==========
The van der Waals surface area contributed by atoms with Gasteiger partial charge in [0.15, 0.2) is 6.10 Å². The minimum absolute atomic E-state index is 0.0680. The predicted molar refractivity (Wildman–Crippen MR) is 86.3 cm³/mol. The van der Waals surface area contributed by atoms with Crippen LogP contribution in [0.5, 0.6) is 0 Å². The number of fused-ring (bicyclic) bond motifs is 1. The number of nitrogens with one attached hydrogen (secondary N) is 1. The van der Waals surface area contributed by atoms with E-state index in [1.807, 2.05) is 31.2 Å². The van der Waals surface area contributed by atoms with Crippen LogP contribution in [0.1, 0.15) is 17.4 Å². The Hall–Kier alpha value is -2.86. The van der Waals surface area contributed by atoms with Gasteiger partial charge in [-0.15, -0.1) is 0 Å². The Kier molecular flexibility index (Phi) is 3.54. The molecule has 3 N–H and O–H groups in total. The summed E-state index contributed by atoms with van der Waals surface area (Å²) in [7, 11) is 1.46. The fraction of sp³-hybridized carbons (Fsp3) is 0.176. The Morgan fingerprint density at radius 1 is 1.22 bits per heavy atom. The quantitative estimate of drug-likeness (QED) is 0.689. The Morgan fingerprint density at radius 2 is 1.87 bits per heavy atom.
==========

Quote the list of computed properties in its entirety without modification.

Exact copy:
The van der Waals surface area contributed by atoms with Gasteiger partial charge in [0.15, 0.2) is 6.10 Å². The minimum absolute atomic E-state index is 0.0680. The predicted molar refractivity (Wildman–Crippen MR) is 86.3 cm³/mol. The van der Waals surface area contributed by atoms with Crippen LogP contribution in [0.5, 0.6) is 0 Å². The number of fused-ring (bicyclic) bond motifs is 1. The number of nitrogens with one attached hydrogen (secondary N) is 1. The van der Waals surface area contributed by atoms with E-state index in [1.807, 2.05) is 31.2 Å². The van der Waals surface area contributed by atoms with Crippen LogP contribution in [0.1, 0.15) is 17.4 Å². The Hall–Kier alpha value is -2.86. The van der Waals surface area contributed by atoms with Gasteiger partial charge in [-0.15, -0.1) is 0 Å². The Kier molecular flexibility index (Phi) is 3.54. The molecule has 3 N–H and O–H groups in total. The summed E-state index contributed by atoms with van der Waals surface area (Å²) in [7, 11) is 1.46. The fraction of sp³-hybridized carbons (Fsp3) is 0.176. The Morgan fingerprint density at radius 1 is 1.22 bits per heavy atom. The quantitative estimate of drug-likeness (QED) is 0.689. The Morgan fingerprint density at radius 2 is 1.87 bits per heavy atom.